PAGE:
Teachers in Portland, Ore., are on track to strike if their school district refuses to provide subsidized housing for poor public school students and lobby for expanded rent control, an approach that has led to school shutdowns in other liberal cities as powerful teachers' unions pursue left-wing priorities.
After months of negotiations with Portland Public Schools, the Portland Association of Teachers on August 22 warned its members they "may be heading towards a strike," citing the district's failure to agree on a "transformative contract." Included in the impasse is a union proposal to create a district-led subsidized housing initiative, which would see the district identify land it owns that it could "convert" into Section 8 housing for local families. The union is also pushing its district to "actively lobby and advocate for" expanded rent control laws in Portland, union documents reviewed by the Washington Free Beacon show.
The union's effort to secure such policies through its labor contract reflects a broader push from teachers' unions across the country to use their power to enact left-wing initiatives. In 2019, unionized teachers in Chicago closed schools to achieve so-called common good measures, including subsidized housing. Then-mayor Lori Lightfoot, a progressive Democrat, blasted the move, arguing that the union's collective bargaining agreement "is not the appropriate place for the city to legislate its affordable housing policy." Unionized teachers in Oakland, Calif., followed suit earlier this summer, and after initial pushback, the Oakland Unified School District agreed to pursue district-led subsidized housing and other liberal policies.
Neither Portland Public Schools nor the Portland Association of Teachers returned requests for comment.
The union has negotiated a new contract with its district for nearly a year, but the two sides remain deadlocked, and Portland's school year could come to a screeching halt as a result. District teachers went back to school earlier this week, but their arrival coincided with an August 29 message from union president Angela Bonilla to "prepare for a strike." Two days later, the union announced that a "potential strike" remains on the table.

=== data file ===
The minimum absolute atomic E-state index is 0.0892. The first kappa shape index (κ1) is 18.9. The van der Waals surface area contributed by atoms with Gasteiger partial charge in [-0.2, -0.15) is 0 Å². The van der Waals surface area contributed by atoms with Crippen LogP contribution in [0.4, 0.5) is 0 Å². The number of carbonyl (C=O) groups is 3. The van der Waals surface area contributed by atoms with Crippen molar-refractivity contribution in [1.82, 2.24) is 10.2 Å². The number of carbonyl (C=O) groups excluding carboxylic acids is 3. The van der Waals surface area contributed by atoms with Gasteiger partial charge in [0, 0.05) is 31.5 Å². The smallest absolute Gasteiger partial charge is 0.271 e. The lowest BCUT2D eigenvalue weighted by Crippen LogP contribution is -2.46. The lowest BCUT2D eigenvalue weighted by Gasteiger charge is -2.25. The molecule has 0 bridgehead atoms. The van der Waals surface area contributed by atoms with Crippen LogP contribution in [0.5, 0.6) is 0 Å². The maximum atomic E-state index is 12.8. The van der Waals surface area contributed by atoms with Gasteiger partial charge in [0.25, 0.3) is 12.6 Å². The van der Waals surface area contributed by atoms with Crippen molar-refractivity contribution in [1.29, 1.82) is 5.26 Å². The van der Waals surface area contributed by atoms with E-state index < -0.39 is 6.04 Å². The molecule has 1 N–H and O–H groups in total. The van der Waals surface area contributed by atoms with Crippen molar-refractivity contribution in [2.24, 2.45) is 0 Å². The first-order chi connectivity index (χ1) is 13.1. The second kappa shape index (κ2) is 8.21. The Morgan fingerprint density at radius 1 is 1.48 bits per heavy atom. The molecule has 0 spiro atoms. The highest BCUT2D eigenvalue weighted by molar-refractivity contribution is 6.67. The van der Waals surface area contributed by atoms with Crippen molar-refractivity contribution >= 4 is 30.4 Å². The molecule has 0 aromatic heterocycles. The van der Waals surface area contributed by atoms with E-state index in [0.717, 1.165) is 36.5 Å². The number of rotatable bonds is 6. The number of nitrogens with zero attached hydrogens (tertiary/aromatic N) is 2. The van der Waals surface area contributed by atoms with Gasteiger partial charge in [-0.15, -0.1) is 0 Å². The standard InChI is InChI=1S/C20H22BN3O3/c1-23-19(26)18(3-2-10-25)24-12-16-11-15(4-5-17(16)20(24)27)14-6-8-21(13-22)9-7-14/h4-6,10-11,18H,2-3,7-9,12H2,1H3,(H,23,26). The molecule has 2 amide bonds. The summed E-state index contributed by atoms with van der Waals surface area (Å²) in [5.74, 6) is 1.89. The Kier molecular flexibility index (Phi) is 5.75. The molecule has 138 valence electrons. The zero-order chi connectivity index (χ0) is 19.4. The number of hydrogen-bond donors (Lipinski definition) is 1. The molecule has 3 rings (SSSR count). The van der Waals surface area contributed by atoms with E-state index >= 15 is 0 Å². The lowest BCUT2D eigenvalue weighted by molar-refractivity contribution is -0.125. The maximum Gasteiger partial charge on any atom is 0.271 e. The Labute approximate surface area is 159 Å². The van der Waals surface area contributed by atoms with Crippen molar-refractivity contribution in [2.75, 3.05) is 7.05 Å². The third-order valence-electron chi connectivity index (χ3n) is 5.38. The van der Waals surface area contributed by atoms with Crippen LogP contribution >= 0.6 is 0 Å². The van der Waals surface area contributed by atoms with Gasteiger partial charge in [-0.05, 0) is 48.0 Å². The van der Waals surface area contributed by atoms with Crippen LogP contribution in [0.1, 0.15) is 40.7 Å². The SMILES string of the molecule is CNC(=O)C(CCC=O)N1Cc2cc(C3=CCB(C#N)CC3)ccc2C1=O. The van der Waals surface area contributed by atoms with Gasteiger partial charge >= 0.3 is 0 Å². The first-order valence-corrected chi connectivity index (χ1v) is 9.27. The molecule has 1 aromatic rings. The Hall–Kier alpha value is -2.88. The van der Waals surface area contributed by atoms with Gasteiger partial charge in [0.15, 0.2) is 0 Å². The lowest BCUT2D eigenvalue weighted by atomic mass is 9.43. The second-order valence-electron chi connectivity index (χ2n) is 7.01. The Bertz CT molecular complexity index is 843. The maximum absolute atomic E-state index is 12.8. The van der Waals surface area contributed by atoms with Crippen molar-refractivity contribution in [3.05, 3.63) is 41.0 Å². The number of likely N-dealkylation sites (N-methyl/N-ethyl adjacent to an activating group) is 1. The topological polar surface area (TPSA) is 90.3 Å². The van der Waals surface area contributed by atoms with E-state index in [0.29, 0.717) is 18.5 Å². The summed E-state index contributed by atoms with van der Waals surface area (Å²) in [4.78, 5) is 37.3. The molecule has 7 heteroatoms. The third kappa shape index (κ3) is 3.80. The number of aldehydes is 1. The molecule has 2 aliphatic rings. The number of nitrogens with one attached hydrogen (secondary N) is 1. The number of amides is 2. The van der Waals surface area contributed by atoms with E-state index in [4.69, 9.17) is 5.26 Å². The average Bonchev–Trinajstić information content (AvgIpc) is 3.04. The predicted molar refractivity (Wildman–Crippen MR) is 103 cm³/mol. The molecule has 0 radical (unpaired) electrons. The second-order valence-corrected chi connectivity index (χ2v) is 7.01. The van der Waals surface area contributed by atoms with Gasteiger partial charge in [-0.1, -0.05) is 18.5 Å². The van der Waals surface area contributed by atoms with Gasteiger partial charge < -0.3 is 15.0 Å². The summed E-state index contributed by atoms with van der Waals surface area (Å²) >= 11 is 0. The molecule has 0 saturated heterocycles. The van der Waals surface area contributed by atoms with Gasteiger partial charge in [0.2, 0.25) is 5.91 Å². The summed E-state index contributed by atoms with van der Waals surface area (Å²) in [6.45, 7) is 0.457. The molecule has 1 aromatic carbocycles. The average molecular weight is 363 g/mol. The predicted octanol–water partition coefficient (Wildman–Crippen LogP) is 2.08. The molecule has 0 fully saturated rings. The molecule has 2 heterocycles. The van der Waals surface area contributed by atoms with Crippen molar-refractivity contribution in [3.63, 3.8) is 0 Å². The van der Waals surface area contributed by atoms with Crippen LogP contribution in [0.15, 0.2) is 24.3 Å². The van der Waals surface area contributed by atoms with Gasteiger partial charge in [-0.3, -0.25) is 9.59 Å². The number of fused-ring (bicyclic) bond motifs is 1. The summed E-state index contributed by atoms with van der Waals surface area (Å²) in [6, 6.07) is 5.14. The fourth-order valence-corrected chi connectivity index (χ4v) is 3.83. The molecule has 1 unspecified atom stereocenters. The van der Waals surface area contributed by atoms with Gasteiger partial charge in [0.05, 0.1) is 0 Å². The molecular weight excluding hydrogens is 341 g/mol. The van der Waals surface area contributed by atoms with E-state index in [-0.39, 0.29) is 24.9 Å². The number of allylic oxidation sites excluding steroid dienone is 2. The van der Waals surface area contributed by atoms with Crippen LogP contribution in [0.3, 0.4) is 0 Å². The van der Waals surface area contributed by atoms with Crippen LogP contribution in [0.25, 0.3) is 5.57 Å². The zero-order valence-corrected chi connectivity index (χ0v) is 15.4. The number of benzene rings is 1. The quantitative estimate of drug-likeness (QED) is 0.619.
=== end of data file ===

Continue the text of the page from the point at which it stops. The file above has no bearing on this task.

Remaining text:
"We will not accept the status quo," Bonilla said in her message. "There are and will be a ton of rumors floating around about a possible strike and other topics concerning our bargaining timelines. ... You will all be the first to know if we are going on strike."
Should the union succeed in its push for subsidized housing, the district would have six months to identify and approve 10 vacant or unused district-owned "land parcels" that could be converted into subsidized housing. The district would also be required to create a "Community Housing Task Force" filled with union representatives to facilitate the housing initiative.
In addition to the housing proposal, Portland teachers are seeking to expand climate justice education for students and make it harder to unassign transgender teachers, which typically occurs due to incompetence, disciplinary issues, or school closures. The agreement also pushes to end all standardized testing not required by the state and seeks to exert more union control over the teacher evaluation process.
State law prohibits a formal strike from taking place until October, but teachers already began protesting at the end of the 2022-23 school year through organized walkouts. "Our students can’t wait," Bonilla told local outlet KOIN News in June after the last collective bargaining agreement ended. "We have had immense need for our communities since before COVID, closures and distance learning."